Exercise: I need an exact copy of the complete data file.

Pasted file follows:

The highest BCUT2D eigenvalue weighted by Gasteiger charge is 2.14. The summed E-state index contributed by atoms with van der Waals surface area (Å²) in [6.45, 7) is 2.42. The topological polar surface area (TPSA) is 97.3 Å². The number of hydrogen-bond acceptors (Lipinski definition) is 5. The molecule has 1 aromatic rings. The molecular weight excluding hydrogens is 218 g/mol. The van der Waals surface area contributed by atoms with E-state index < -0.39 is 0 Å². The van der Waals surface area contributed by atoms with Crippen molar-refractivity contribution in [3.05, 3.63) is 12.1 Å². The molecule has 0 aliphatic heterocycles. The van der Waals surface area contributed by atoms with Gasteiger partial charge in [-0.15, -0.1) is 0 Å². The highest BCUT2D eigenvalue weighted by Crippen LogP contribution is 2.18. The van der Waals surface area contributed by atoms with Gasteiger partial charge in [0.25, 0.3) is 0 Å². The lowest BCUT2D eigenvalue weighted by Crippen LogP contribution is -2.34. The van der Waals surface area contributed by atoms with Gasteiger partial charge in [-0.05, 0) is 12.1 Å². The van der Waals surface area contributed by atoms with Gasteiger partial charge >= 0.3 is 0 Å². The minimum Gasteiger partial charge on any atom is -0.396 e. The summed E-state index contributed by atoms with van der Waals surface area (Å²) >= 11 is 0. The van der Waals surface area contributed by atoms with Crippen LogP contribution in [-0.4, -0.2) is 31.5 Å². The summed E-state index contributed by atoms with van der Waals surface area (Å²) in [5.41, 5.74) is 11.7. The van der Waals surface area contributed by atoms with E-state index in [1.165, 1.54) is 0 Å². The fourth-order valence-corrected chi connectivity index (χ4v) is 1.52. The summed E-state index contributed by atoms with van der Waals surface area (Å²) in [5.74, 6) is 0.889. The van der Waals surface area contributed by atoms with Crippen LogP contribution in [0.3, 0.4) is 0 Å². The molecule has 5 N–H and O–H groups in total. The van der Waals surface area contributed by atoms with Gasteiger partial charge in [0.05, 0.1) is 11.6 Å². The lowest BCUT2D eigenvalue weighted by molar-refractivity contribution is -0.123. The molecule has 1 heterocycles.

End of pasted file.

The highest BCUT2D eigenvalue weighted by Gasteiger charge is 2.14. The summed E-state index contributed by atoms with van der Waals surface area (Å²) in [6.45, 7) is 2.42. The topological polar surface area (TPSA) is 97.3 Å². The number of hydrogen-bond acceptors (Lipinski definition) is 5. The molecule has 1 aromatic rings. The molecular weight excluding hydrogens is 218 g/mol. The van der Waals surface area contributed by atoms with E-state index < -0.39 is 0 Å². The van der Waals surface area contributed by atoms with Crippen molar-refractivity contribution in [3.05, 3.63) is 12.1 Å². The molecule has 0 aliphatic heterocycles. The van der Waals surface area contributed by atoms with Gasteiger partial charge in [-0.15, -0.1) is 0 Å². The highest BCUT2D eigenvalue weighted by Crippen LogP contribution is 2.18. The van der Waals surface area contributed by atoms with Gasteiger partial charge in [0.25, 0.3) is 0 Å². The lowest BCUT2D eigenvalue weighted by Crippen LogP contribution is -2.34. The van der Waals surface area contributed by atoms with Gasteiger partial charge in [-0.05, 0) is 12.1 Å². The van der Waals surface area contributed by atoms with Gasteiger partial charge >= 0.3 is 0 Å². The minimum Gasteiger partial charge on any atom is -0.396 e. The summed E-state index contributed by atoms with van der Waals surface area (Å²) >= 11 is 0. The van der Waals surface area contributed by atoms with Crippen LogP contribution in [-0.4, -0.2) is 31.5 Å². The summed E-state index contributed by atoms with van der Waals surface area (Å²) in [5.41, 5.74) is 11.7. The van der Waals surface area contributed by atoms with E-state index in [1.165, 1.54) is 0 Å². The fourth-order valence-corrected chi connectivity index (χ4v) is 1.52. The summed E-state index contributed by atoms with van der Waals surface area (Å²) in [5.74, 6) is 0.889. The van der Waals surface area contributed by atoms with Crippen LogP contribution in [0.3, 0.4) is 0 Å². The molecule has 5 N–H and O–H groups in total. The van der Waals surface area contributed by atoms with Gasteiger partial charge in [0.05, 0.1) is 11.6 Å². The lowest BCUT2D eigenvalue weighted by molar-refractivity contribution is -0.123. The molecule has 1 heterocycles.